How to make Marror for Passover?

Make your Passover Seder complete with homemade Marror

Follow this guide to learn how to make it and add a personal touch to your celebration.

Maror is a bitter herb traditionally eaten during the Passover Seder to represent the bitterness of slavery in Egypt. The most common herb used for Maror is horseradish. Here’s a recipe for making the best Maror for Passover.

Traditionally nothing is added to the (bitter herbs) shredded horseradish / Marror Isn’t eaten with romaine lettuce


  • Fresh horseradish root
  • White vinegar (Imitation)
  • Salt
  • Sugar


  1. Wash the horseradish root thoroughly under running water.
  2. Peel the horseradish root and cut it into small pieces.
  3. Place the horseradish pieces into a food processor or blender.
  4. Add 1/4 cup of Imitation white vinegar, one teaspoon of salt, and one teaspoon of sugar to the food processor or blender.
  5. Pulse the horseradish mixture until it is finely grated and well combined.
  6. Taste the Maror and adjust the seasoning if necessary by adding more salt, sugar, or Imitation vinegar to taste.
  7. Transfer the Maror to a glass jar with a tight-fitting lid and refrigerate until ready.

Note: The longer the Maror sits in the fridge, the more potent it will become. You can make the Maror up to two weeks ahead of time for maximum flavor. When serving, be sure to use a small amount of Maror at a time, as it is quite potent and can be overwhelming in large amounts.

What does Maror represent?

Maror, the bitter herb eaten during the Passover Seder, represents the bitterness and suffering the Jewish people experienced during their enslavement in ancient Egypt. It serves as a reminder of the harshness and oppression the Jewish people endured before being liberated by Moses and leaving Egypt for the Promised Land. By eating the Maror, Jews acknowledge and remember the suffering of their ancestors and express gratitude for their freedom and redemption. The Maror also symbolizes the importance of remembering and acknowledging the suffering of others and the obligation to work toward justice and freedom for all people.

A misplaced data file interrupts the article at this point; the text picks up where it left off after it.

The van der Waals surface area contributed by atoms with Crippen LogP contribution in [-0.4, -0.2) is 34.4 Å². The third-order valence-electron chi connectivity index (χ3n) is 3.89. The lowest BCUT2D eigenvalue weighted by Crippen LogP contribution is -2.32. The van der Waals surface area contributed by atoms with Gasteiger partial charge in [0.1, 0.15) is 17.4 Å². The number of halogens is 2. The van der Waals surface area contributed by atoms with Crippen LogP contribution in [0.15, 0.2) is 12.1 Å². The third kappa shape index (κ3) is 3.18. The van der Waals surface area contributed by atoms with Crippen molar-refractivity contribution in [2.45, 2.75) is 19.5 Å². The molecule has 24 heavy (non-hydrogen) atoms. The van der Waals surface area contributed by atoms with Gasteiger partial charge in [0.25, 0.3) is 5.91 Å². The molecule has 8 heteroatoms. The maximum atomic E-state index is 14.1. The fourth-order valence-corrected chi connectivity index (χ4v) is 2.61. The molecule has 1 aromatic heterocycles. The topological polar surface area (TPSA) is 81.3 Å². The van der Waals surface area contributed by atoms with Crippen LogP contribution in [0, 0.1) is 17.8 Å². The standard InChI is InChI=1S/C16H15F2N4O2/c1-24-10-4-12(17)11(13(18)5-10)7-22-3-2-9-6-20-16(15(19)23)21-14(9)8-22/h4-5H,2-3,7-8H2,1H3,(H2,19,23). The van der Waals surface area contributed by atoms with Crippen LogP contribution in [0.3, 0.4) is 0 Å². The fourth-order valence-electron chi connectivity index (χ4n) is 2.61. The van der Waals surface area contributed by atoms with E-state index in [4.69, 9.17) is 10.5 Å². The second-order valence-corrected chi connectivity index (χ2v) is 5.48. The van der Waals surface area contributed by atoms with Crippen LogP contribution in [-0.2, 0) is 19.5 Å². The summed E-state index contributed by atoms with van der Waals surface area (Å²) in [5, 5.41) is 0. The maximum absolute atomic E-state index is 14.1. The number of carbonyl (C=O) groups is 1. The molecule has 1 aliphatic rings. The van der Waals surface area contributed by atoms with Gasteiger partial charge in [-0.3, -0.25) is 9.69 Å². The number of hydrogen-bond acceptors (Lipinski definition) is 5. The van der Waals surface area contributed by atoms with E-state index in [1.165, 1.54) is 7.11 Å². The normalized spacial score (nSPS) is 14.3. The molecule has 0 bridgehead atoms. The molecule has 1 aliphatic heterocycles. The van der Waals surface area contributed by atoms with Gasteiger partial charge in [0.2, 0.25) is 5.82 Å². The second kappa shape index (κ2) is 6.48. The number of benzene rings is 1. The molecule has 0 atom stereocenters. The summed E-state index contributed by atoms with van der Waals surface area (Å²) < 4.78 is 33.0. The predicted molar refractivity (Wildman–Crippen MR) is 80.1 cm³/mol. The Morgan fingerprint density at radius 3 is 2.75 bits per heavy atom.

What is Rabbi Hillel’s sandwich on Passover?

Rabbi Hillel sandwich, also known as the Hillel sandwich or the Korech sandwich, is a symbolic sandwich eaten during the Passover Seder. The sandwich is named after Rabbi Hillel, a famous Jewish scholar who lived during the time of the Second Temple in Jerusalem.

You make the sandwich by placing a mixture of bitter herbs, usually horseradish, and charoset (a sweet combination of chopped apples, nuts, wine, and spices) between two pieces of matzo. The matzo represents the unleavened bread the Jewish people ate when they left Egypt hastily. In contrast, the bitter herbs and charoset represent the bitter-and-sweet experiences of slavery and freedom.

The Rabbi Hillel sandwich is typically eaten during the Seder after eating the Maror (bitter herbs) and before the main meal. It is a symbolic reminder of the complex and intertwined nature of suffering and redemption and the importance of recognizing life’s bitterness and sweetness.


  • Two pieces of matzo
  • Bitter herbs, such as horseradish or romaine lettuce
  • Charoset (a mixture of chopped apples, nuts, wine, and spices)


  1. Place the bitter herbs and charoset in separate bowls.
  2. Break the matzo into two equal-sized pieces.
  3. Take one piece of matzo and spread a layer of bitter herbs on top.
  4. Add a layer of charoset on top of the bitter herbs.
  5. Place the other piece of matzo on top of the charoset to form a sandwich.
  6. Repeat with the remaining matzo and fillings to make a second sandwich.
  7. Serve the Rabbi Hillel sandwiches as a symbolic reminder of the story and themes of the Passover Seder.

Note: You can adjust the amounts of bitter herbs and charoset to your liking. Some people prefer to use romaine lettuce instead of horseradish for the bitter herb component of the sandwich. You can also experiment with different charoset recipes to find one you like best.

Preparation time: 5 MinutesFeeds: 8 People
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